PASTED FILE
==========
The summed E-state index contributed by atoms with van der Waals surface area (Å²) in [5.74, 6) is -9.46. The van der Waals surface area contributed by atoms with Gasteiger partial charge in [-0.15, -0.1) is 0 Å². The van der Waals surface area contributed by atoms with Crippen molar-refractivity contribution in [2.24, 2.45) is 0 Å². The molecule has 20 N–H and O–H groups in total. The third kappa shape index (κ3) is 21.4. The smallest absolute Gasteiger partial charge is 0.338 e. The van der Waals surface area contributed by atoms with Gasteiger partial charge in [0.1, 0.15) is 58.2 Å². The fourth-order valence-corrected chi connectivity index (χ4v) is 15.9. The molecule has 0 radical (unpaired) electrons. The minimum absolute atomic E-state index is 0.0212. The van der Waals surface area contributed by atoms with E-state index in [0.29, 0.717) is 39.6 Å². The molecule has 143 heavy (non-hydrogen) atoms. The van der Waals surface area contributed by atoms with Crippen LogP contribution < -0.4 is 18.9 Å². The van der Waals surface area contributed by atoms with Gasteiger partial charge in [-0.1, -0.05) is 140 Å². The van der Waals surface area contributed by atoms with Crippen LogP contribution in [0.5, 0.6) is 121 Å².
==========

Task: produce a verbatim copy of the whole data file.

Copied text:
The summed E-state index contributed by atoms with van der Waals surface area (Å²) in [5.74, 6) is -9.46. The van der Waals surface area contributed by atoms with Gasteiger partial charge in [-0.15, -0.1) is 0 Å². The van der Waals surface area contributed by atoms with Crippen molar-refractivity contribution in [2.24, 2.45) is 0 Å². The molecule has 20 N–H and O–H groups in total. The third kappa shape index (κ3) is 21.4. The smallest absolute Gasteiger partial charge is 0.338 e. The van der Waals surface area contributed by atoms with Gasteiger partial charge in [0.1, 0.15) is 58.2 Å². The fourth-order valence-corrected chi connectivity index (χ4v) is 15.9. The molecule has 0 radical (unpaired) electrons. The minimum absolute atomic E-state index is 0.0212. The van der Waals surface area contributed by atoms with E-state index in [0.29, 0.717) is 39.6 Å². The molecule has 143 heavy (non-hydrogen) atoms. The van der Waals surface area contributed by atoms with Crippen LogP contribution < -0.4 is 18.9 Å². The van der Waals surface area contributed by atoms with Gasteiger partial charge in [-0.1, -0.05) is 140 Å². The van der Waals surface area contributed by atoms with Crippen LogP contribution in [0.5, 0.6) is 121 Å².